Little Green Hot Peppers from Padrón (Vegan)

As the proverb goes, “Ones are spicy, anothers don’t.” Indeed.

Ones are spicy, anothers don't.

The little green hot peppers in question are known as “Pimientos de Padrón” and originally hail from the state of Galicia in Northern Spain. I first learned about said peppers while living in Santiago de Compostela several years ago. I can’t speak for the rest of Spain, but I do know you can’t spend much time in Santiago before you notice that every 10th tourist is sporting a t-shirt proclaiming the celebrity of the tasty peppers in a delightfully awkward translation from the Castilian Spanish, “LITTLE GREEN HOT PEPPERS FROM PADRÓN, ONES ARE SPICY, ANOTHERS DON’T” (pictured at right).

In Castilian Spanish, the proverb actually goes “Algunos te pican, otros no,” for which the direct translation is “Ones sting you, others do not.” Which clearly doesn’t translate well to English either. Essentially, this particular saying just highlights the disparity between how Spanish and English treat indefinite pronouns, not to mention how we express spiciness – as a state versus as an action. Personally, I like to think of spiciness as an action, and I think the mistranslation captures the truth of the matter more concisely and appropriately in its inobeisance of grammar constructs. (No, inobeisance isn’t a word. I made it up because it meant what I meant. My kitchen is free from the tyranny of language rules.)

Anyway. These little green hot peppers are so ubiquitous in Galicia that it’s hard to even have one drink at a bar without someone serving you a few as a free tapa. I do not exaggerate. They’re so everywhere all the time that people are giving them away for free. Which is how I quickly came to learn to prepare them myself. And the truth is, they are super easy to make as a quick appetizer or snack at home. The hardest part (in San Diego, anyway) is getting your hands on some of them. They sometimes have them at Whole Foods or other grocery stores. We usually get them from  Suzie’s Farm at our nearby Farmer’s Market. You could also join their CSA and presumably have access to peppers of Padrón whenever they’re in season, as well as plenty of other awesome vegetables.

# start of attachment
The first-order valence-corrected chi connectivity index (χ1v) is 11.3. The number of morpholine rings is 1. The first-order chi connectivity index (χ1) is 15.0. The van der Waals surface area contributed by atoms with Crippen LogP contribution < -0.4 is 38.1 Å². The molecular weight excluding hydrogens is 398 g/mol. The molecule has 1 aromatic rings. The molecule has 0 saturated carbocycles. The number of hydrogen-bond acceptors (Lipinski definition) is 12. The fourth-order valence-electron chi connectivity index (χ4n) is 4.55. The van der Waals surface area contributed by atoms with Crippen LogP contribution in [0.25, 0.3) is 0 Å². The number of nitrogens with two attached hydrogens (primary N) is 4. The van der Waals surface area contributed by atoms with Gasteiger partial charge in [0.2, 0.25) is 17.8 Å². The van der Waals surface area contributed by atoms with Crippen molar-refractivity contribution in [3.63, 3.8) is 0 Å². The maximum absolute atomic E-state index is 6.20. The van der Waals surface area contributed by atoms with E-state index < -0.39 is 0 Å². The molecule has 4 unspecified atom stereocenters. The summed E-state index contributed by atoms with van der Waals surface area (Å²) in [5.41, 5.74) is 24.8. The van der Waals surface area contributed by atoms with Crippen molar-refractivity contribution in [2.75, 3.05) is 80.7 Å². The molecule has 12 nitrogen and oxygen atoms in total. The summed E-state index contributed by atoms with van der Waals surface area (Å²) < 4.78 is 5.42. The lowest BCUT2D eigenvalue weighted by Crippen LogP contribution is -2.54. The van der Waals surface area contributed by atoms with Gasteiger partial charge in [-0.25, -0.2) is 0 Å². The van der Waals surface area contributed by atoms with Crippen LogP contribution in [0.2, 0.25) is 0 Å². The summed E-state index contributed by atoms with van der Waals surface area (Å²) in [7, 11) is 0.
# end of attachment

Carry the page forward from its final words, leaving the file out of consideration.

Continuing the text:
Pimientos de Padrón

  • 1/2 lb peppers of Padrón
  • 4 tbsp olive oil
  • Lots of salt

I was taught this method of preparing peppers of Padrón by a lifelong resident of Galicia. He basically said to me, “Heat a lot of oil in a pan. When it is hot, throw in the peppers. The oil will splatter. Ignore it. Well, don’t burn yourself on it, just don’t be stupid. Afterwards, stir in an amount of salt which is far more than you think you should, and after you’ve done that, add even more. You will probably never put enough salt in, because you will think nothing should have that much salt. But you will be wrong.”

It’s true. Every time I’ve made these, I’ve thought I put an insane amount of salt in, and afterwards I’ve thought, “Gosh, that really could have used more salt.” Though they’re still delicious anyway.

So, fry them in salt, stirring frequently, until the peppers are blistered and browned. Serve hot, but not too hot (don’t want to bite into boiling oil, you know).

And by the way, beware. Some of them are spicy and others aren’t.

2 Responses to this post.

  1. Mary Platis's Gravatar

    Posted by Mary Platis on 10.07.11 at 11:27 pm

    Thanks so much for the recipe! I had no idea what to do with these little gems.
    Making them tonight and will pass on the message.

  2. Z's Gravatar

    Posted by Z on 10.07.11 at 11:27 pm

    Glad to hear it Mary, thanks!

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